With Election Day officially behind us, we thought we’d take a moment to recap how some of the key races in North Carolina turned out (or in a few cases, how they are likely to turn out). There’s an unbelievable amount of information to sift through and process before we can draw deeper conclusions, so we’ll save that for another day. Top line takeaways are that Republicans will control the White House, US Senate, and US House, and will maintain their supermajorities in the NC House and NC Senate, though the Governor’s Mansion could be occupied by a Democrat. Please note that there are a handful of races that are still “too close to call” despite a winner being listed because the State Board of Elections must complete its certification process — counting provisional and absentee ballots, conducting canvasses and recounts, etc. — before officially declaring a winner. Without further ado, here are your federal and state election winners:
As we speed toward Election Day and put behind us what will likely be known as the longest and most rancorous presidential race in recent memory, we must all remember that the importance of November 8th goes well beyond 1600 Pennsylvania Ave. And yes, we completely understand that looking beyond this presidential election—an election that has been the focus of the world and dominated the news for the past year—is not an easy task, especially given that we are a swing state AND a battleground state.
But, the truth is North Carolina voters have much more to consider. We have the opportunity to shape our future right here at home, and every single vote matters. In fact, we are voting in two very important races that are still considered toss-ups (you have seen the mass amounts of TV ads that prove it) with than a less than a week to go – U.S. Senate and Gubernatorial. Just look at what is at stake with these races – a potential change in the balance of power in D.C. and the leader of North Carolina for the next four years. These two races could come down to the wire with a candidate squeezing in by a couple hundred votes. It could even be a couple hundred votes from a rural county that makes the difference.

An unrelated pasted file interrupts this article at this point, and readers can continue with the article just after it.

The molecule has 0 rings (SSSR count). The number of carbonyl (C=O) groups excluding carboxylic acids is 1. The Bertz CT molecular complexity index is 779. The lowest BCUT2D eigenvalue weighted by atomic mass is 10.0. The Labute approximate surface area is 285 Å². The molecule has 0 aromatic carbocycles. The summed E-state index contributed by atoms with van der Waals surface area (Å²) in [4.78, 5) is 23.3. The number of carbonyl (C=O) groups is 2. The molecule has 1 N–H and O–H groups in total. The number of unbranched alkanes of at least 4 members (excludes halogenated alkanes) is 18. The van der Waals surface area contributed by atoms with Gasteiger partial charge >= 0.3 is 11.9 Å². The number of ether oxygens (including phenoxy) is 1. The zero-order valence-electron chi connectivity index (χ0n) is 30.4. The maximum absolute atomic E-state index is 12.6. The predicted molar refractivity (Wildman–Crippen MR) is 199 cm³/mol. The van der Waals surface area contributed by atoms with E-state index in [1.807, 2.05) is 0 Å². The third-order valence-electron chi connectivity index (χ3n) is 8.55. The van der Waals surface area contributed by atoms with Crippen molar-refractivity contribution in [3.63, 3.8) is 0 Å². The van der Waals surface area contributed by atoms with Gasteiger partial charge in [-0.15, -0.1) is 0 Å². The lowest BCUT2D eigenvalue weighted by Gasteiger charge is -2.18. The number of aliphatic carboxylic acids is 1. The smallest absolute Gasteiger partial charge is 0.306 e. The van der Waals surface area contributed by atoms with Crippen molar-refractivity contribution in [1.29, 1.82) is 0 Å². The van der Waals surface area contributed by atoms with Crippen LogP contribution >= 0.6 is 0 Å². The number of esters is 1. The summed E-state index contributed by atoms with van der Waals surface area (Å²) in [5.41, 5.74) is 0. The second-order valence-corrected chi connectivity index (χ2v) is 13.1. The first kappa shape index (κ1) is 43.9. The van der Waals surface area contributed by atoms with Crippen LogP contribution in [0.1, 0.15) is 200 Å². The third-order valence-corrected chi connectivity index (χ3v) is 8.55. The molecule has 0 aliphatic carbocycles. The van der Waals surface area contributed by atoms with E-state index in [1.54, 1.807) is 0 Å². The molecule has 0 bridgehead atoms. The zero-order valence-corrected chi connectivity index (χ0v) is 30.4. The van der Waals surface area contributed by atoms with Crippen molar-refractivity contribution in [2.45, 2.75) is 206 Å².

Beyond those two races, there are many important races and issues to be decided, and you should want to have a say. Here’s what most of our ballots will include: US House of Representatives, US Senate, Lt. Governor, Attorney General, Commissioner of Labor, Commissioner of Insurance, Secretary of State, State Auditor, Commissioner of Agriculture, Superintendent of Public Instruction, State Treasurer, Supreme Court, Court of Appeals, NC House and NC Senate. Not to mention local races like County Commissioners and Register of Deeds. That is a lot of voting but it’s a great way to make your voice heard.
The point is that while our next POTUS is extremely important for the future of our nation, so are the elected officials that represent us right here at home. The elected officials that determine the future of our education system, public safety, healthcare, social security, our roads, bridges and highways, agriculture, sewer and water systems, and much more. We urge you to exercise your right to vote and to be a part of the future of this great state and nation!
If you need help finding out where you are registered to vote or what your ballot will look like, visit this page: https://vt.ncsbe.gov/voter_search_public/
If you want to learn more about the candidates on your ballot, visit: http://myballot.wral.com/build.do